Should the KHL gain a strong enough foothold, could it be enough to break the NHLPA? Will the competition of the KHL be enough of a force the NHL & the NHLPA revisit the CBA (thus making the 2004 lockout all the more momentus)?

    To quote Bryan Hall: "I'm not saying, just saying…"

  15. PDO says:

    Your first problem, was that you quoted Bryan Hall.

    Your second problem, is that the KHL is capped, and is half of what the NHL is.

    Your third problem, is that while the Russians offer tax free money…

    Well, I guess it’s a tax if it comes from the government.

    What’s it called when the mob takes it though?

    Because I know of at least one guy who spent his share of time in the show, gave Russia a shot, and will never go back due to the fact that he was paid cash when his last game ended… that was quickly confiscated at the border when he got on a plane by “certain” people who “may” have belonged to the mob.

    Until Russia cleans up its act in that respect, the NHL has absolutely nothing to worry about.

  16. PDO says:

    I thought you were referring more to growth in the non-traditional markets.

    I’d consider ANYWHERE Stateside, with the possible exception of Minnesota, a non-traditional market.

    Yeah, that is true, there are a hell of a lot more American kids getting drafted now than at any time in the recent past. Is it a case of the American development system improving that much, or just more talented young American athletes favouring hockey over the other sports?

    Bit of both, I think.

    When a kid chooses a sport, I’d assume/remember that there are three major factors:

    A) Is it fun?

    B) Am I good at it? Better than most people?

    C) Is there influence from Stars… ex: Gretzky in LA… more recently you’d have the cups in Dallas, Tampa and Carolina.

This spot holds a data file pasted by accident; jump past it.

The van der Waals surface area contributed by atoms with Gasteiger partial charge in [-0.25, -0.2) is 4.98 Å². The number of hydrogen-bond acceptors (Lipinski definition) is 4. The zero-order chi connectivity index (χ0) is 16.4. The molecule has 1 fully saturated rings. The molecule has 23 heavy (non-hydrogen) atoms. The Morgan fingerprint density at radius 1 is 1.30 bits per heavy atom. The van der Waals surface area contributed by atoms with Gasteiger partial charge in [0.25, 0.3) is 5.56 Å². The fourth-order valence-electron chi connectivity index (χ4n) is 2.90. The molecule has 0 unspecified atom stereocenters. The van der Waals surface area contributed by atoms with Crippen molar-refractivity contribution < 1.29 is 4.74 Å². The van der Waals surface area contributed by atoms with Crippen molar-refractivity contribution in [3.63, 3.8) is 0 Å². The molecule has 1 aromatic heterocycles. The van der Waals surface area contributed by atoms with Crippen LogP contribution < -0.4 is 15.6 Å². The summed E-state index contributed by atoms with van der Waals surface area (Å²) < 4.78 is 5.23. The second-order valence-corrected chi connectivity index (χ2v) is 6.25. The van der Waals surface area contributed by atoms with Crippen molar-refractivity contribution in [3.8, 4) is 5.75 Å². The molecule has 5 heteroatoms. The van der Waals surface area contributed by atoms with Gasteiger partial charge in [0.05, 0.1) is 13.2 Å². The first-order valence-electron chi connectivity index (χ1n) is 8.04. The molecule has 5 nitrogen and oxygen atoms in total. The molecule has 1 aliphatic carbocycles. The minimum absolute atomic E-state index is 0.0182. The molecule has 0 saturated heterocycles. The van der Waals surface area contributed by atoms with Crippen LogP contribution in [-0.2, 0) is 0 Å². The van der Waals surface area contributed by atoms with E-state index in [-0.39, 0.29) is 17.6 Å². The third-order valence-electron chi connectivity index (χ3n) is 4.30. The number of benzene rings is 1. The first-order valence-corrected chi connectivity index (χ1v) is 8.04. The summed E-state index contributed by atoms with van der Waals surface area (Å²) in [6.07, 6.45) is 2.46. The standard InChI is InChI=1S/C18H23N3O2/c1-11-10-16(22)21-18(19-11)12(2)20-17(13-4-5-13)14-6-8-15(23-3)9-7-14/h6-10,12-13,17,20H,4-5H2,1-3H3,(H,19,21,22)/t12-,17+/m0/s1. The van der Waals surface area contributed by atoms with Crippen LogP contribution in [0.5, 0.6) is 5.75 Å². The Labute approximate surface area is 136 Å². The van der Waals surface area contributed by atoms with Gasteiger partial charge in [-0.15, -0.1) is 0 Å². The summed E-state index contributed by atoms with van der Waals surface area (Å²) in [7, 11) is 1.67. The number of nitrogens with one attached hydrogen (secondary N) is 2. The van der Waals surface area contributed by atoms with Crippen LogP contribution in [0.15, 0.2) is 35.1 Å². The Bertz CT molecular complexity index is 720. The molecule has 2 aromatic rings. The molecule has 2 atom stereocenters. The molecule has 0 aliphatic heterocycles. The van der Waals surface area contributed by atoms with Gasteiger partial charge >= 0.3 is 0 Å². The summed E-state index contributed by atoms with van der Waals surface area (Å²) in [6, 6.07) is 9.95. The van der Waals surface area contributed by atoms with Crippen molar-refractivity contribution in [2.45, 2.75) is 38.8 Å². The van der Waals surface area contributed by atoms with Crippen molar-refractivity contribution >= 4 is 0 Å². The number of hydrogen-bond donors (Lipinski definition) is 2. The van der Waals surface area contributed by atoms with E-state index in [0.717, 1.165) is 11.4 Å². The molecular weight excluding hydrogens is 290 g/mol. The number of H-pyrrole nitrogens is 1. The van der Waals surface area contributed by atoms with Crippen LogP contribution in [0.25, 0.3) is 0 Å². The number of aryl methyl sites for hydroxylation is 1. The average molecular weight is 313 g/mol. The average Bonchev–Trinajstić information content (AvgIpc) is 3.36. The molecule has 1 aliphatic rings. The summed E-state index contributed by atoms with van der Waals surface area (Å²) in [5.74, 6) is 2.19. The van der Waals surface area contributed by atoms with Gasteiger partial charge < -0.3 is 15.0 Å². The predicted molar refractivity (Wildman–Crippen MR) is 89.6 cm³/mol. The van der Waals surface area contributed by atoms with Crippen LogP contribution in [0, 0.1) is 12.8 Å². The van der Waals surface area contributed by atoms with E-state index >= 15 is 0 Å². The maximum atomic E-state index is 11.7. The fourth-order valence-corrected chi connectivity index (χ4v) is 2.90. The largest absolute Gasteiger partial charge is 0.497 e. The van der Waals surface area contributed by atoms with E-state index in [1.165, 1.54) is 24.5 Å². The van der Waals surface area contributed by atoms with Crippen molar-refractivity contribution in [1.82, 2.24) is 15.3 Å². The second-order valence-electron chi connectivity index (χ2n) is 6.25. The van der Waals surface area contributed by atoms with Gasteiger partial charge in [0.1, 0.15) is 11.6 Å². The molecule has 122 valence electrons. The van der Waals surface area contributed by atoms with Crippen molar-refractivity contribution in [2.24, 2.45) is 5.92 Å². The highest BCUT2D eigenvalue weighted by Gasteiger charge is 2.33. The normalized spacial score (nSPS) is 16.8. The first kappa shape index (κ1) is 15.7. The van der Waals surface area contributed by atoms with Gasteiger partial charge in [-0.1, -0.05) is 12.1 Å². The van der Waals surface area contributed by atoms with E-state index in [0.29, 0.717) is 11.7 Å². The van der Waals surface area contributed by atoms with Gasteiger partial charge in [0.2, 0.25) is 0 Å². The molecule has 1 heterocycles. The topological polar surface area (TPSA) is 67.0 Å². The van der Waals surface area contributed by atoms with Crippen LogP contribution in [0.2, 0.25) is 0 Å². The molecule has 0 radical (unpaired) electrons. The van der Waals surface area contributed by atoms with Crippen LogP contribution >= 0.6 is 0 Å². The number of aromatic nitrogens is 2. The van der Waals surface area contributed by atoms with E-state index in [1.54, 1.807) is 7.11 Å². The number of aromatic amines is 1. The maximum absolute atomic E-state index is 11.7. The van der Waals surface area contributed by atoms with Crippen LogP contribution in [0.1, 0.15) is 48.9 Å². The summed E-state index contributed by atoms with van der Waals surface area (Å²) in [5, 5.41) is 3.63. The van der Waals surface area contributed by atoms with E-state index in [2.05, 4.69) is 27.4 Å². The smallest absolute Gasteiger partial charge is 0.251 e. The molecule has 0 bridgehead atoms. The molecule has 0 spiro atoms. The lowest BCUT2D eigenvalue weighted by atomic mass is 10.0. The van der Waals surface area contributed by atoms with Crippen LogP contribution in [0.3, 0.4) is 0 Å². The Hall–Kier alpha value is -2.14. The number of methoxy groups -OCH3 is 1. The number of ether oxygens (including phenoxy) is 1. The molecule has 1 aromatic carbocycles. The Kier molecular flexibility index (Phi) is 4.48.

So.. you have more kids being exposed to the game and the stars, which leads to more kids continuing to play it because they’re either talented or they have fun. And thus you have more Americans becoming players in the NHL.

  17. Jonathan says:

    Should the KHL gain a strong enough foothold, could it be enough to break the NHLPA? Will the competition of the KHL be enough of a force the NHL & the NHLPA revisit the CBA (thus making the 2004 lockout all the more momentus)?

    Paul Kelly seems like a real sharp customer (it would be nice if he was, say, commisioner instead of NHLPA head). I think the NHLPA won’t have a problem with its members playing overseas- it doesn’t really matter ho’s paying the players, as long as the players are getting as much as possible from their perspective IMO.

  18. Lowetide says:

    This might be a dumb question, but are ALL North American pro hockey players members of the NHLPA? Those in Europe who are under contract to NHL teams? Those in Europe who have been drafted by NHL teams? Former NHL players now playing in Europe?

  19. Jonathan says:

    From the NHLPA website:

    The NHLPA is a labour union whose members are the players in the NHL and whose mandate is to represent their interests.

    Presumably, ex-players, AHL’ers, etc. don’t qualify.

  20. Jonathan says:

    And confirmed from here:

    The Professional Hockey Players’ Association is the representative body for all professional hockey players within the American Hockey League (AHL) and ECHL, respectively. As the only minor league Players’ Association within a major league sport, the PHPA is one of the largest and oldest Players’ Associations within the professional sports industry, boasting approximately 1,400 Members situated over 54 teams throughout North America.

Leave a Reply

Want to join the discussion?
Feel free to contribute!

Leave a Reply

© Copyright - Lowetide.ca